"Marchioness, your health. You will excuse my wearing my hat . . ."
Felix O. C. Darley
9.5 x 8.1 cm vignetted
Frontispiece to the third volume of Dickens's The Old Curiosity Shop, in the James G. Gregory (New York) Household Edition (1861-71).
[Click on illustration to enlarge it.]
Scanned image and text by Philip V. Allingham from his own collection.
[You may use these images without prior permission for any scholarly or educational purpose as long as you (1) credit the photographer and (2) link your document to this URL in a web document or cite the Victorian Web in a print one.]
Mr. Swiveller and his partner played several rubbers with varying success, until the loss of three sixpences, the gradual sinking of the purl, and the striking of ten o'clock, combined to render that gentleman mindful of the flight of Time, and the expediency of withdrawing before Mr. Sampson and Miss Sally Brass returned.
"With which object in view, Marchioness," said Mr. Swiveller gravely, "I shall ask your ladyship's permission to put the board in my pocket, and to retire from the presence when I have finished this tankard; merely observing, Marchioness, that since life like a river is flowing, I care not how fast it rolls on, ma'am, on, while such purl on the bank still is growing, and such eyes light the waves as they run. Marchioness, your health. You will excuse my wearing my hat, but the palace is damp, and the marble floor is — if I may be allowed the expression — sloppy."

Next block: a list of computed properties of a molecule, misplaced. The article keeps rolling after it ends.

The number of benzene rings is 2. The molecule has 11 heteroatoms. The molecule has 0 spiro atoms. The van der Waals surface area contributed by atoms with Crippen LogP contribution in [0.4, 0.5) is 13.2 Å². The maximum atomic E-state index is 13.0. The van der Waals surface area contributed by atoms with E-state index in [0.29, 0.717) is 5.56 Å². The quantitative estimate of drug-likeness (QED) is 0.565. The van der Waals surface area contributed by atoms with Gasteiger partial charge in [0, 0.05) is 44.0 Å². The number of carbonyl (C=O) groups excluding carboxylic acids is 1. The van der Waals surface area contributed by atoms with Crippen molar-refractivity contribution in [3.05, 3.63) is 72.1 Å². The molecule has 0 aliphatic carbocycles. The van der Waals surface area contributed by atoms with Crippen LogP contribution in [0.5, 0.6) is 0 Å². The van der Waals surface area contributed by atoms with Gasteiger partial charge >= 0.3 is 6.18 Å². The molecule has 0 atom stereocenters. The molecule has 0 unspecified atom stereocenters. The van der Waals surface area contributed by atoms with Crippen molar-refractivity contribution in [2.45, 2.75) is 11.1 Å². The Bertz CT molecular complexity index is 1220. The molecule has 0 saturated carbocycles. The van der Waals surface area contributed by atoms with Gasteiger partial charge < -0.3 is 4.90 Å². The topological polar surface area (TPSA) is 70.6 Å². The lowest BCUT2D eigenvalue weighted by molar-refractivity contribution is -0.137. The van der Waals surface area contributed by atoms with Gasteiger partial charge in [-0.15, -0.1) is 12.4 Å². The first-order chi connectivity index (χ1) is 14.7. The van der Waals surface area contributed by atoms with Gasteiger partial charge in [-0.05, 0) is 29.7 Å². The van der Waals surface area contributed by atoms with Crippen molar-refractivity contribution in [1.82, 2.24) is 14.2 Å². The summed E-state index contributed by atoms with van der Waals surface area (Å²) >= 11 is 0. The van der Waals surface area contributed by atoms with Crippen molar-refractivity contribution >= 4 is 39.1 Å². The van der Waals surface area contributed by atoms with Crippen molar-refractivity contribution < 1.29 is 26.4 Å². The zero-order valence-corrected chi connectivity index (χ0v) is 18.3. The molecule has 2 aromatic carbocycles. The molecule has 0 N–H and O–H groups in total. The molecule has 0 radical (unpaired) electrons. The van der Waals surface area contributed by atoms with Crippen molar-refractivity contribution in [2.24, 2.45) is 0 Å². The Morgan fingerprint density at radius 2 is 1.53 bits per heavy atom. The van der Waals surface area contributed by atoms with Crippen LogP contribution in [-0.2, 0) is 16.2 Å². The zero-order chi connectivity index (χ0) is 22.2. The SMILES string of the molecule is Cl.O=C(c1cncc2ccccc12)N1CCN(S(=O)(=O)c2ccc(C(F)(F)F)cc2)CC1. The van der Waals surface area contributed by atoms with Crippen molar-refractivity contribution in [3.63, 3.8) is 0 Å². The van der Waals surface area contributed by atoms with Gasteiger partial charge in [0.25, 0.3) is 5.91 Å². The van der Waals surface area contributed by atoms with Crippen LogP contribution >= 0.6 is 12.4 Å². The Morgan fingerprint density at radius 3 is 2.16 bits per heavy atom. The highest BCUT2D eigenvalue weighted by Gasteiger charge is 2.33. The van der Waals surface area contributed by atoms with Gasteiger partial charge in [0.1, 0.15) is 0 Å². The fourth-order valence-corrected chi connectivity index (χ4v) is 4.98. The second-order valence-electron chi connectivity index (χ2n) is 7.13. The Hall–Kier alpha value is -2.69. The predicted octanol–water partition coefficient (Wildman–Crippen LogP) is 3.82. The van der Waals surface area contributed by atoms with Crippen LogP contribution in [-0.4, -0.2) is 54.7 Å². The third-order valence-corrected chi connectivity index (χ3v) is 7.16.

As a precaution against this latter inconvenience, Mr. Swiveller had been sitting for some time with his feet on the hob, in which attitude he now gave utterance to these apologetic observations, and slowly sipped the last choice drops of nectar. — Volume 3, Chapter 58, page 28.
Throughout The Old Curiosity Shop the focal characters are Little Nell and Grandfather Trent, as depicted by Dickens's team of illustrators; however, the runaway comic favourites pair proved to be the cynical clerk Dick Swiveller and the Brasses' servant-girl, whom Dick has wittily dubbed "The Marchioness," the dialogue between the two (realised by Darley) occurring originally in Part 32 (12 December 1840).
The passage from the opening of Chapter 58 of The Old Curiosity Shop, first published on 12 December 1840 as the thirty-second part of the serialised novel in Dickens's own weekly journal Master Humphrey's Clock, involves Fred Trent's friend, Dick Swiveller, and the Street-wise "Marchioness" playing cribbage, as in Phiz's The Marchioness at Cards (Chapter 57), in which neither of the characters is clearly discernible. A more satisfactory portrait of the two occurs in Harold Copping's pair of illustrations, The Marchioness and Dick Swiveller Surprised.